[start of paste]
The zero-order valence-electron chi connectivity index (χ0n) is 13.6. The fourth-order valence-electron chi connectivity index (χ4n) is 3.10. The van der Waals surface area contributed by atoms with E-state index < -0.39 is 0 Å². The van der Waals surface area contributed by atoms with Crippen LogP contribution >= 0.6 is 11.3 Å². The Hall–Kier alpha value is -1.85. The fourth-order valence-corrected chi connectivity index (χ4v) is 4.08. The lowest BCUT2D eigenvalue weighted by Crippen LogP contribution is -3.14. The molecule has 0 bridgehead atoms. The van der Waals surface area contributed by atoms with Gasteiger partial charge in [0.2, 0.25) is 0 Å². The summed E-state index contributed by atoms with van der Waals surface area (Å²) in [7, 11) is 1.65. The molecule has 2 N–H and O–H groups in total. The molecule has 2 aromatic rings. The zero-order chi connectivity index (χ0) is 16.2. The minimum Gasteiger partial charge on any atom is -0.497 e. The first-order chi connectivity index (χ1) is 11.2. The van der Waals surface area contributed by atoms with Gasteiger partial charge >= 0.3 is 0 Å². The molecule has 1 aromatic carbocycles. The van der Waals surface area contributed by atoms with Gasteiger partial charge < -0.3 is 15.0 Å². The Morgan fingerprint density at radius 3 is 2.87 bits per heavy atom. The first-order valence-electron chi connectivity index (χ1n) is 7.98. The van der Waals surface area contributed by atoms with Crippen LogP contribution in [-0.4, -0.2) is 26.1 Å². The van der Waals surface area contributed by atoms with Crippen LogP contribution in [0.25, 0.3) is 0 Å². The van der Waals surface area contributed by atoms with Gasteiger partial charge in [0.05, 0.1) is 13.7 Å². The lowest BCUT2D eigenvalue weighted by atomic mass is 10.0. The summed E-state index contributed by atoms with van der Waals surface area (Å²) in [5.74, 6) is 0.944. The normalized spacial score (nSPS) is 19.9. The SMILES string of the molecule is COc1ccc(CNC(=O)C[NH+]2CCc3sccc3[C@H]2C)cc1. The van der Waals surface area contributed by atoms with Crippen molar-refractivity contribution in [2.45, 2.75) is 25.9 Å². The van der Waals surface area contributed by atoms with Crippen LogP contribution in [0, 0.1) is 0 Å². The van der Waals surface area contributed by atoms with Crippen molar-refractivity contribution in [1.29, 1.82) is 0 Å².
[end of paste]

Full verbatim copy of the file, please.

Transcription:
The zero-order valence-electron chi connectivity index (χ0n) is 13.6. The fourth-order valence-electron chi connectivity index (χ4n) is 3.10. The van der Waals surface area contributed by atoms with E-state index < -0.39 is 0 Å². The van der Waals surface area contributed by atoms with Crippen LogP contribution >= 0.6 is 11.3 Å². The Hall–Kier alpha value is -1.85. The fourth-order valence-corrected chi connectivity index (χ4v) is 4.08. The lowest BCUT2D eigenvalue weighted by Crippen LogP contribution is -3.14. The molecule has 0 bridgehead atoms. The van der Waals surface area contributed by atoms with Gasteiger partial charge in [0.2, 0.25) is 0 Å². The summed E-state index contributed by atoms with van der Waals surface area (Å²) in [7, 11) is 1.65. The molecule has 2 N–H and O–H groups in total. The molecule has 2 aromatic rings. The zero-order chi connectivity index (χ0) is 16.2. The minimum Gasteiger partial charge on any atom is -0.497 e. The first-order chi connectivity index (χ1) is 11.2. The van der Waals surface area contributed by atoms with Gasteiger partial charge >= 0.3 is 0 Å². The molecule has 1 aromatic carbocycles. The van der Waals surface area contributed by atoms with Gasteiger partial charge < -0.3 is 15.0 Å². The Morgan fingerprint density at radius 3 is 2.87 bits per heavy atom. The first-order valence-electron chi connectivity index (χ1n) is 7.98. The van der Waals surface area contributed by atoms with Crippen LogP contribution in [-0.4, -0.2) is 26.1 Å². The van der Waals surface area contributed by atoms with Crippen LogP contribution in [0.25, 0.3) is 0 Å². The van der Waals surface area contributed by atoms with Gasteiger partial charge in [0.05, 0.1) is 13.7 Å². The lowest BCUT2D eigenvalue weighted by atomic mass is 10.0. The summed E-state index contributed by atoms with van der Waals surface area (Å²) in [5.74, 6) is 0.944. The normalized spacial score (nSPS) is 19.9. The SMILES string of the molecule is COc1ccc(CNC(=O)C[NH+]2CCc3sccc3[C@H]2C)cc1. The van der Waals surface area contributed by atoms with Crippen molar-refractivity contribution in [2.45, 2.75) is 25.9 Å². The van der Waals surface area contributed by atoms with Crippen LogP contribution in [0, 0.1) is 0 Å². The van der Waals surface area contributed by atoms with Crippen molar-refractivity contribution in [1.29, 1.82) is 0 Å².